Can't we just have a quality, stable and fast browser that doesn't jump on every bandwagon and constantly try to "innovate" for the sake of it? The new tabs-in-titlebar feature of FF4 is a perfect example of this - Chrome is doing it so let's copy them and save a few pixels! More of the web page is visible now! What, you were looking at the page title in the title bar? On a narrow screen the tabs are too small to display the title? The Firefox menu is harder to use than the drop downs we removed? Not having the tabs where they have been for the past 7+ years is annoying? But... But... 16 extra pixels of web page man!

Re:Oh god another version (1)

wunderbus (1545573) | more than 3 years ago | (#35826120)

No. Instead, they want developers to do the same thing they're doing with Chrome now, which is to develop for the current version of the browser, which adheres to the most accurate specification of HTML. That specification is improved constantly, and you wouldn't want to use a browser that implements HTML incorrectly.

Re:Oh god another version (2)

gertin (1063236) | more than 3 years ago | (#35826130)

Shorter release cycles also means less radical changes from release to release. So, add-on developers should in theory have to do less work with each new version as compared to 3->4. The same goes for web developers, I doubt any radical changes will be done to Gecko in release cycles as short as 6 weeks.

Re:Oh god another version (2)

Bert64 (520050) | more than 3 years ago | (#35826352)

Less testing to be done since each update will bring with it less changes...
You won't need to do more testing, you will need to do less testing more often.

Or (0)

Spad (470073) | more than 3 years ago | (#35826052)

Firefox today took another step towards ripping off Chrome completely by adding another release channel.

Re:Or (1)

ThatsMyNick (2004126) | more than 3 years ago | (#35826118)

Re:Or (0)

Anonymous Coward | more than 3 years ago | (#35826250)

You're being sarcastic but Chrome has the following features on that list:

- pin sites to start menu / taskbar / desktop (IE did not invent this)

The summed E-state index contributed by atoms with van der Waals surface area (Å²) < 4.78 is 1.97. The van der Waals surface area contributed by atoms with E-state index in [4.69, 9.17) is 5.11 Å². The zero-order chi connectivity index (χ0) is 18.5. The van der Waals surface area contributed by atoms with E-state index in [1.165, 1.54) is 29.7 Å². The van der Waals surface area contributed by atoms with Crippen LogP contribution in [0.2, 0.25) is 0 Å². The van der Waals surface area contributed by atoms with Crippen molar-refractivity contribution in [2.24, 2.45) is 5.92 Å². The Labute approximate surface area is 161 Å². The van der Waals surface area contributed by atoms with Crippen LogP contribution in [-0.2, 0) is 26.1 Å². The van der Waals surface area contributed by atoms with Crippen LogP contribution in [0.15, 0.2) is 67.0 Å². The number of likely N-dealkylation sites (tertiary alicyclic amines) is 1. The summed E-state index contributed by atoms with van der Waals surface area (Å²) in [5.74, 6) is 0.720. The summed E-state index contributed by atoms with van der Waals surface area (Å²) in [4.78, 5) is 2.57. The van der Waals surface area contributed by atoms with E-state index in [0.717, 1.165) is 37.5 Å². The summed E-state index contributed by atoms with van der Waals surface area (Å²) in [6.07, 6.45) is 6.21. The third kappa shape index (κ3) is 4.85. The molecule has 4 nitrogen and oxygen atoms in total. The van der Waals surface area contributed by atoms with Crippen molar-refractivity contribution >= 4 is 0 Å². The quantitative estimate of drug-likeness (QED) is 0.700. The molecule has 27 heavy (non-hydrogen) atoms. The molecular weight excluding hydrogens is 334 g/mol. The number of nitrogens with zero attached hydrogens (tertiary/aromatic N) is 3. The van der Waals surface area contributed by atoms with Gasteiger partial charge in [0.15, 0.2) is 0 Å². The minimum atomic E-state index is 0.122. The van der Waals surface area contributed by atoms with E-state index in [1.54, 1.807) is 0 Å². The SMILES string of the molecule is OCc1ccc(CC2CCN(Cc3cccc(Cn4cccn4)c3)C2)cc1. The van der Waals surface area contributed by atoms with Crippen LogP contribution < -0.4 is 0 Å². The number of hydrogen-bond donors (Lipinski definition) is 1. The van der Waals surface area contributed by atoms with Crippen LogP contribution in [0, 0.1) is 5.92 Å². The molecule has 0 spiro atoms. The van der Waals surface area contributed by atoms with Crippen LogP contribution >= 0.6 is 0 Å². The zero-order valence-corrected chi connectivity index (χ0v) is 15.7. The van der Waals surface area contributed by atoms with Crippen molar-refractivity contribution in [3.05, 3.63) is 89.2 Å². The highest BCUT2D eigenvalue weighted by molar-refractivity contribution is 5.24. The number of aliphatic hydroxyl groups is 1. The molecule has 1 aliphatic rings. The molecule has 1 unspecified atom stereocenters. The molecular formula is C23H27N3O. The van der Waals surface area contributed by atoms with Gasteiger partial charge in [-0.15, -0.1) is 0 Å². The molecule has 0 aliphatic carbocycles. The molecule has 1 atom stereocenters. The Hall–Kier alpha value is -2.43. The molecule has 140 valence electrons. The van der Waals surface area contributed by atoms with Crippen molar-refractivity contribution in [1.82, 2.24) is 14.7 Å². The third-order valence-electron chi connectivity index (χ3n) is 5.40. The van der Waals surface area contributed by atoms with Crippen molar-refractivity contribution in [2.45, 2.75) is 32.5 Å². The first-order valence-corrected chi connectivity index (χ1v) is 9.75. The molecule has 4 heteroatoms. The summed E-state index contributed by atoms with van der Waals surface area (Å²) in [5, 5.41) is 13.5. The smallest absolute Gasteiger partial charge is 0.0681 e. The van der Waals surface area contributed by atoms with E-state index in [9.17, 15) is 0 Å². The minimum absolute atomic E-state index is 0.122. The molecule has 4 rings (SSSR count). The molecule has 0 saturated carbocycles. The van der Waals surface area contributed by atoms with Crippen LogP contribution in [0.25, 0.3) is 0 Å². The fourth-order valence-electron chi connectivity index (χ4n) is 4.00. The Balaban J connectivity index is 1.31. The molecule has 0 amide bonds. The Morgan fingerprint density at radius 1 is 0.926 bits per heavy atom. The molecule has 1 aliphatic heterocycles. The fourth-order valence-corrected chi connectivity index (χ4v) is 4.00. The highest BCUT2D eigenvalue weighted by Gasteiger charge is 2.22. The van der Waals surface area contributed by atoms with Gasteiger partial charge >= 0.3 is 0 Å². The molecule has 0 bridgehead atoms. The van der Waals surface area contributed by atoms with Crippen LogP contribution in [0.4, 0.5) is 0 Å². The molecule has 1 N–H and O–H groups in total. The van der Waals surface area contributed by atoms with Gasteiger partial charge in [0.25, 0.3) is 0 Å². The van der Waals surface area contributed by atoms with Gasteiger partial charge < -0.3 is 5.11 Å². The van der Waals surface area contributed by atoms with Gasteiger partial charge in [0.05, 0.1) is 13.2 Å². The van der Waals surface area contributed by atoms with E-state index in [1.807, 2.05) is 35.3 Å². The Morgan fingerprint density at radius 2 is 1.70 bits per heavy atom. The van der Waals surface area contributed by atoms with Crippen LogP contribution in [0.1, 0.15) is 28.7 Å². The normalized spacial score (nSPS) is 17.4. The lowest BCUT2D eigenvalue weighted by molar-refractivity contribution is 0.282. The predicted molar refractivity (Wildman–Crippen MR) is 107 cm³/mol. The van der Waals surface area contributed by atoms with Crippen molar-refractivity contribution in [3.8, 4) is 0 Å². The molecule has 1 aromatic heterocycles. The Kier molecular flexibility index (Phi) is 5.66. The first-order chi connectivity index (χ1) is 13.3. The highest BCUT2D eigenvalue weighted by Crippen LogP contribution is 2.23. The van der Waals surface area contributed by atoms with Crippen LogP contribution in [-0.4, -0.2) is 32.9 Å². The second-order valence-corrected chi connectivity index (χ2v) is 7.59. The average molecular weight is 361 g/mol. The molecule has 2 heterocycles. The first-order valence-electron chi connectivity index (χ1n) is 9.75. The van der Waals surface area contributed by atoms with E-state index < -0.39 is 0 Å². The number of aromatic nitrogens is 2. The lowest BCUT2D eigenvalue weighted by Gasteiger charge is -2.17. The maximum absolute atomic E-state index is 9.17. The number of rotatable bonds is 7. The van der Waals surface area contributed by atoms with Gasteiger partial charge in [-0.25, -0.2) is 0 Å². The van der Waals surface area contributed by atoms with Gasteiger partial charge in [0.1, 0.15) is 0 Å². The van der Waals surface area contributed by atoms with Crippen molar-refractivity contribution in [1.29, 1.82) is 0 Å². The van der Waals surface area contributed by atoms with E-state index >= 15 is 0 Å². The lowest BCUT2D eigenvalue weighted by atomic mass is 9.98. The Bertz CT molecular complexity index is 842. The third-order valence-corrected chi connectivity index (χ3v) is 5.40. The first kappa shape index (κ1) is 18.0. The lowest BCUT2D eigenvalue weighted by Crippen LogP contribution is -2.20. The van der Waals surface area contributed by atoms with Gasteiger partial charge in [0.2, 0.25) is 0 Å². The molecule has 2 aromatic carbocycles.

- improved syncing
- automatic extension updates (it's invisible actually)
- no home button
- PDF viewer
- file upload indicator

OP is mostly right it seems.

radical proposal (0)

Anonymous Coward | more than 3 years ago | (#35826094)

where is the source code

F6 (0)

Anonymous Coward | more than 3 years ago | (#35826268)

But have they fixed F6? I went to FF 4 for nearly half an hour before going back to 3.6 because F6 doesn't work. I know there's an add on to fix it, but such a simple bug should not need 3rd party software.

Please win back the long-time users (2, Insightful)

scragz (654271) | more than 3 years ago | (#35826272)

I've been with Phoenix/Firebird/Firefox from the beginning; custom builds, bug reports, tech evangelism, extensions/userscripts; I have made more than one offline XUL application for personal use (JS application programming before it was cool!); the whole ten meters. It had been so good for so long.

In 2008 a few things happened. 1. The extremely sensible and welcome features added in the 2.x release cycle, coupled with the unique browser landscape, ended up derailing the original goals of the project (streamlined browser, minimal yet viable for mainstream use, with robust extension capabilities for anything else anyone could want) back into some ridiculous browser arms race; 2. I switched to OSX and I think the memory problems are even worse there; and 3. Chrome started shaping up to be everything I wanted technically, with its new extension and built-in userscript support (even if it was inferior), its sandboxing, and its sort of remotely sane memory usage, even if it didn't have the warm fuzzy feeling I had from my closeness to the Mozilla project.

I am still so guilty about my switch to Chrome but I spend so much of my life in a browser window that I really had to go the practical route.